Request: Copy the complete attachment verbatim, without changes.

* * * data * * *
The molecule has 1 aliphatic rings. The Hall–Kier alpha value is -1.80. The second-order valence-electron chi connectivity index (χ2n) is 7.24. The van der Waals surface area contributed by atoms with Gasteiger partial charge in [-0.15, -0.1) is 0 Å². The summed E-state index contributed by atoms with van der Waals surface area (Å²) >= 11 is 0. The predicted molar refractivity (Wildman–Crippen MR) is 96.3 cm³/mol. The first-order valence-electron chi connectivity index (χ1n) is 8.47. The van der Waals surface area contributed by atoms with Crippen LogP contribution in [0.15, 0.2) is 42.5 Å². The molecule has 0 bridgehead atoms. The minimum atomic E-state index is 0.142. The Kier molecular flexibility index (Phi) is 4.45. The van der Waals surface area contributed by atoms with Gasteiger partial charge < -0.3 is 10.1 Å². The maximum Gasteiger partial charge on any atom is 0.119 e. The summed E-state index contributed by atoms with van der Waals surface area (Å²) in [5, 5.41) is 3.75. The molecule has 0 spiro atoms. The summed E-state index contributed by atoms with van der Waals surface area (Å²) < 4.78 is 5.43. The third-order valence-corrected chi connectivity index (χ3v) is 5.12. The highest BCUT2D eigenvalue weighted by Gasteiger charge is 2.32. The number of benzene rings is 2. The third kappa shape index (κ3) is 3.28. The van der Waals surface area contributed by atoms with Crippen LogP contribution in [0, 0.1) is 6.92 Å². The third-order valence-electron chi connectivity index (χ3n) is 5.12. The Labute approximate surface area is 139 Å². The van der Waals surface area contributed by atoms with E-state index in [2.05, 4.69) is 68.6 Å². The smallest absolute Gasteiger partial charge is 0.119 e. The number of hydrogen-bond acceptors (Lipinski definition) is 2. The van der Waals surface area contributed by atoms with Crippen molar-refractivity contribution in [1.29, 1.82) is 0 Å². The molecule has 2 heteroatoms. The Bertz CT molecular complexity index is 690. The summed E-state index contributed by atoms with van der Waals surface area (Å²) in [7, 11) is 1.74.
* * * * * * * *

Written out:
The molecule has 1 aliphatic rings. The Hall–Kier alpha value is -1.80. The second-order valence-electron chi connectivity index (χ2n) is 7.24. The van der Waals surface area contributed by atoms with Gasteiger partial charge in [-0.15, -0.1) is 0 Å². The summed E-state index contributed by atoms with van der Waals surface area (Å²) >= 11 is 0. The predicted molar refractivity (Wildman–Crippen MR) is 96.3 cm³/mol. The first-order valence-electron chi connectivity index (χ1n) is 8.47. The van der Waals surface area contributed by atoms with Crippen LogP contribution in [0.15, 0.2) is 42.5 Å². The molecule has 0 bridgehead atoms. The minimum atomic E-state index is 0.142. The Kier molecular flexibility index (Phi) is 4.45. The van der Waals surface area contributed by atoms with Gasteiger partial charge < -0.3 is 10.1 Å². The maximum Gasteiger partial charge on any atom is 0.119 e. The summed E-state index contributed by atoms with van der Waals surface area (Å²) in [5, 5.41) is 3.75. The molecule has 0 spiro atoms. The summed E-state index contributed by atoms with van der Waals surface area (Å²) < 4.78 is 5.43. The third-order valence-corrected chi connectivity index (χ3v) is 5.12. The highest BCUT2D eigenvalue weighted by Gasteiger charge is 2.32. The number of benzene rings is 2. The third kappa shape index (κ3) is 3.28. The van der Waals surface area contributed by atoms with Crippen LogP contribution in [0, 0.1) is 6.92 Å². The third-order valence-electron chi connectivity index (χ3n) is 5.12. The Labute approximate surface area is 139 Å². The van der Waals surface area contributed by atoms with E-state index in [2.05, 4.69) is 68.6 Å². The smallest absolute Gasteiger partial charge is 0.119 e. The number of hydrogen-bond acceptors (Lipinski definition) is 2. The van der Waals surface area contributed by atoms with Crippen molar-refractivity contribution in [1.29, 1.82) is 0 Å². The molecule has 2 heteroatoms. The Bertz CT molecular complexity index is 690. The summed E-state index contributed by atoms with van der Waals surface area (Å²) in [7, 11) is 1.74.